The number of Web sites offering pirated software has more than doubled in the last year, according to a new study, and will likely continue to climb.
There are now an estimated 5,400 sites containing pirated software–known as “warez” in the Internet underground–representing more than 800,000 individual Web pages, according to a study done by Websense Inc.
Websense arrived at its numbers by using its proprietary software and an internal database that sorts web sites into more than 75 categories. The number of warez sites could be a bit misleading, however, as the total cited by the company includes all so-called hacking sites. Because many such sites contain warez and/or information on pirated software, they were included in the total, a Websense spokeswoman said.
Warez have typically been traded among young Internet users looking for free copies of hot software, most often games and other expensive programs. In these circles the ultimate goal is to obtain so-called “zero-day warez,” or software pirated on the same day it was released.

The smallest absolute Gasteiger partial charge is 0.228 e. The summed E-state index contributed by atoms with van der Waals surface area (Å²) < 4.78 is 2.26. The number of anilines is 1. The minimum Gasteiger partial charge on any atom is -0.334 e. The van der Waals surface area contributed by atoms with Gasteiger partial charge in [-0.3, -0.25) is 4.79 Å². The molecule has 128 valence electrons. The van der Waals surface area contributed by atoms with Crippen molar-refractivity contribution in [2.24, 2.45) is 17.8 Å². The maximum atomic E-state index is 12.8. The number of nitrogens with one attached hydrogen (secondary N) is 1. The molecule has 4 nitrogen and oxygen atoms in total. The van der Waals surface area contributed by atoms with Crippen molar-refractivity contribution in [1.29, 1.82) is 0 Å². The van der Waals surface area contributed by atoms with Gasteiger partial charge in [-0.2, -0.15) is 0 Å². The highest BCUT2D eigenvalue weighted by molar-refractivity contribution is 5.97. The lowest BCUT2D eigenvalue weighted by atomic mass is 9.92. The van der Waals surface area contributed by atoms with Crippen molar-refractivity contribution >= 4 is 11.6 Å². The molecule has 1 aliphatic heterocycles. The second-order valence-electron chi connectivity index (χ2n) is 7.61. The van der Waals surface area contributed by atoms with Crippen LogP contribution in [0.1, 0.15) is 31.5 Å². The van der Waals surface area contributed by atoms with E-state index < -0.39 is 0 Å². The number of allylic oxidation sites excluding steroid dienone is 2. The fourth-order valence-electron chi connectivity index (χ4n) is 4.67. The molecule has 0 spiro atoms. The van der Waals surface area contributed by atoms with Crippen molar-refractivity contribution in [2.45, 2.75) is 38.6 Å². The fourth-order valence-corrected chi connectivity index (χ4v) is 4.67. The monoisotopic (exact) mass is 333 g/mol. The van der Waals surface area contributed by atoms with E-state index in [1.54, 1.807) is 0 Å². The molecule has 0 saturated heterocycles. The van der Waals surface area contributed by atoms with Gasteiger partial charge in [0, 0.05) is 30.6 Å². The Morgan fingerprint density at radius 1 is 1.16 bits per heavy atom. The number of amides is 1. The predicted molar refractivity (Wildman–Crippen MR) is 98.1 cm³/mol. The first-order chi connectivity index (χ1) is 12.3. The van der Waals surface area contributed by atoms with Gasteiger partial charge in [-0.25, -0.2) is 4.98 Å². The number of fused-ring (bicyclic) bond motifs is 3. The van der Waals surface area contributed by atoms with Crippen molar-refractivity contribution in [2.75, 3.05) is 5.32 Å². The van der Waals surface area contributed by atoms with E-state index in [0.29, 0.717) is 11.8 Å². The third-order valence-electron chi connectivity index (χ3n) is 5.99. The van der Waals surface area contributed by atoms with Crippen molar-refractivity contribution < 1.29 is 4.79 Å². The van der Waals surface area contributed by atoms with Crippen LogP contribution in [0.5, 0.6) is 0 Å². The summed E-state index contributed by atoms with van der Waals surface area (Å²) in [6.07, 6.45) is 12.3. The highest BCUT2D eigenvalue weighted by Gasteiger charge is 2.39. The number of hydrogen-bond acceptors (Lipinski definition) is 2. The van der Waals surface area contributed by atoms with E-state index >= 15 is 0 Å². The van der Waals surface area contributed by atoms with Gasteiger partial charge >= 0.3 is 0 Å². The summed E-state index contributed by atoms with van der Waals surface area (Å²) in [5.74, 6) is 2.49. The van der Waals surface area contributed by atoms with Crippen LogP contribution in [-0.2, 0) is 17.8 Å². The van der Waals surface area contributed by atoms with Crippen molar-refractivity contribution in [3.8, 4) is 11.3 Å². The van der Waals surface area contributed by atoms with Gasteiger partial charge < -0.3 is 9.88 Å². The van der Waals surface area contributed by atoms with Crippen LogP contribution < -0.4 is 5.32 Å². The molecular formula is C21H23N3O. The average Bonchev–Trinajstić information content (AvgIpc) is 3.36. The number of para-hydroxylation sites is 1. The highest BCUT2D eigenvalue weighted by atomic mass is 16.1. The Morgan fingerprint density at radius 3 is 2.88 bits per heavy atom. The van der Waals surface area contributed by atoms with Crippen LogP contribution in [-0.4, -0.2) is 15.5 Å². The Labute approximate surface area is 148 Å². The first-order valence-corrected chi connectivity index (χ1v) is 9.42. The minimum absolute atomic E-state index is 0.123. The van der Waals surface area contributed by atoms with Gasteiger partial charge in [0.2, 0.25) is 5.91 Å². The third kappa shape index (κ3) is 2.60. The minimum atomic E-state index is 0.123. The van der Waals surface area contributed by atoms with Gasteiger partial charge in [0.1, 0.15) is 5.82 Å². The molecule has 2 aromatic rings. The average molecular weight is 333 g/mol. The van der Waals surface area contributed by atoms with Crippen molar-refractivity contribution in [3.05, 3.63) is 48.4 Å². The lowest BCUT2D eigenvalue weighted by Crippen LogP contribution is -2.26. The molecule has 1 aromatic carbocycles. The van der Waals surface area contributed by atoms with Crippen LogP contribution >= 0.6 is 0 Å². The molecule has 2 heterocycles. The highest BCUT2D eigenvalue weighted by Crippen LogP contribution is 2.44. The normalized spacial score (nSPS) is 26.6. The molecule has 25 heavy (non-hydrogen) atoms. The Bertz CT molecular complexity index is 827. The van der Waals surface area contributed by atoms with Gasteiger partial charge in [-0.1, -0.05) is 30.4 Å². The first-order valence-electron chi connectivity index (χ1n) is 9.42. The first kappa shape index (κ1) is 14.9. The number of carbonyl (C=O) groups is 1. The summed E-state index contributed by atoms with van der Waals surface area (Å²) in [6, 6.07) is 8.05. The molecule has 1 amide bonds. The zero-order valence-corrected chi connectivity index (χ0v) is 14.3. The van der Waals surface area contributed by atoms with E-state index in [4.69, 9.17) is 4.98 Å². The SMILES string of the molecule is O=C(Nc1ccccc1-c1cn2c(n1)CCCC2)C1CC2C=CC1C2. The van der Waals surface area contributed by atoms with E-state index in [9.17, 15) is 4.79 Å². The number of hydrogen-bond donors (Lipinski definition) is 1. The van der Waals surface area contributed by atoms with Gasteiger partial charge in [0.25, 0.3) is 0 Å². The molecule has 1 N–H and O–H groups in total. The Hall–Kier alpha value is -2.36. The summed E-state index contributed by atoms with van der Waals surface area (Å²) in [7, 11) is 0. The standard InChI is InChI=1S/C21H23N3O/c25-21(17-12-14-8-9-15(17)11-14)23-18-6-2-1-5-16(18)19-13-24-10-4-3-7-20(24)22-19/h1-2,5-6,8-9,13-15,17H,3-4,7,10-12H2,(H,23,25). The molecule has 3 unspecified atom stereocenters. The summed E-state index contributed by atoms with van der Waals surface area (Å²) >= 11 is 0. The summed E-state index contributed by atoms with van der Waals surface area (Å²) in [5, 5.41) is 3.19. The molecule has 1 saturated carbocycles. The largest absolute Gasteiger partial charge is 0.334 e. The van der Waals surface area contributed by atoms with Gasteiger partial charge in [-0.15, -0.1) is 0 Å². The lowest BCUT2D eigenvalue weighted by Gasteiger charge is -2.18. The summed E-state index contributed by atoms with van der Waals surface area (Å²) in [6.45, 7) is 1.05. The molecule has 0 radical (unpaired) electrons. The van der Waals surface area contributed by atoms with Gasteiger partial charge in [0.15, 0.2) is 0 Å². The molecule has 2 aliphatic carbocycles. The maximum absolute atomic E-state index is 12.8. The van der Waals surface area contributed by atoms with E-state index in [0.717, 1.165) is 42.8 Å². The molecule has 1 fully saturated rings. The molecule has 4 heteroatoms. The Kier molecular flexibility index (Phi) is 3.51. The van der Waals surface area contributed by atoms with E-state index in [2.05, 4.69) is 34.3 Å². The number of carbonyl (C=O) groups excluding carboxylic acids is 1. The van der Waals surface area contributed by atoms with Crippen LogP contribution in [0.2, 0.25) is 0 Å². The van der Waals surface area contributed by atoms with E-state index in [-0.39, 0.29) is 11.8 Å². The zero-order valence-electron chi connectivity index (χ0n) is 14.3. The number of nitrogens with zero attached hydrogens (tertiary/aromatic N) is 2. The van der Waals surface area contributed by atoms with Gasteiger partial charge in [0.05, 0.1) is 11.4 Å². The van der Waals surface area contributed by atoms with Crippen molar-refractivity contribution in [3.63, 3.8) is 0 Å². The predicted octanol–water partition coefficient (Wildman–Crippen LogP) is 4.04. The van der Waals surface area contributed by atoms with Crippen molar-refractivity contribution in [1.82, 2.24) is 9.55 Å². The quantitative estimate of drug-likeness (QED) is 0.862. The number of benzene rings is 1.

But recent anecdotal evidence has suggested that businesses increasingly are using pirated software, often unknowingly. In the last nine years, the Business Software Association has pulled in more than $60 million in fines from businesses using pirated software.
The Websense tally of warez sites reinforces statements by the BSA that software piracy is on the rise. The BSA on behalf of its members has waged a high-profile campaign against piracy and recently forced an Austrian warez site to close down.
Websense, a San Diego-based company specializing in Internet-usage software, said that the term warez has become one of the most popular search terms on Internet search engines. Early Wednesday afternoon, warez was number 37 on Wordtracker Associates Ltd.s list of the days most oft-searched-for words, behind things such as “pumpkin carving patterns” and “anthrax.”
In addition to the thousands of warez sites on the Internet, there are even warez-specific metacrawlers that prowl the Web looking for newly pirated software. Indexes such as Warezcrawler, which lists 5,177 sites, have also sprung up to satisfy the growing appetite for illegal software.
One Russian warez site, for example, is advertising Microsoft Corp.s Office XP for less than $20; its online counter showed more than 700 orders. A new copy of Office XP typically retails for about $450.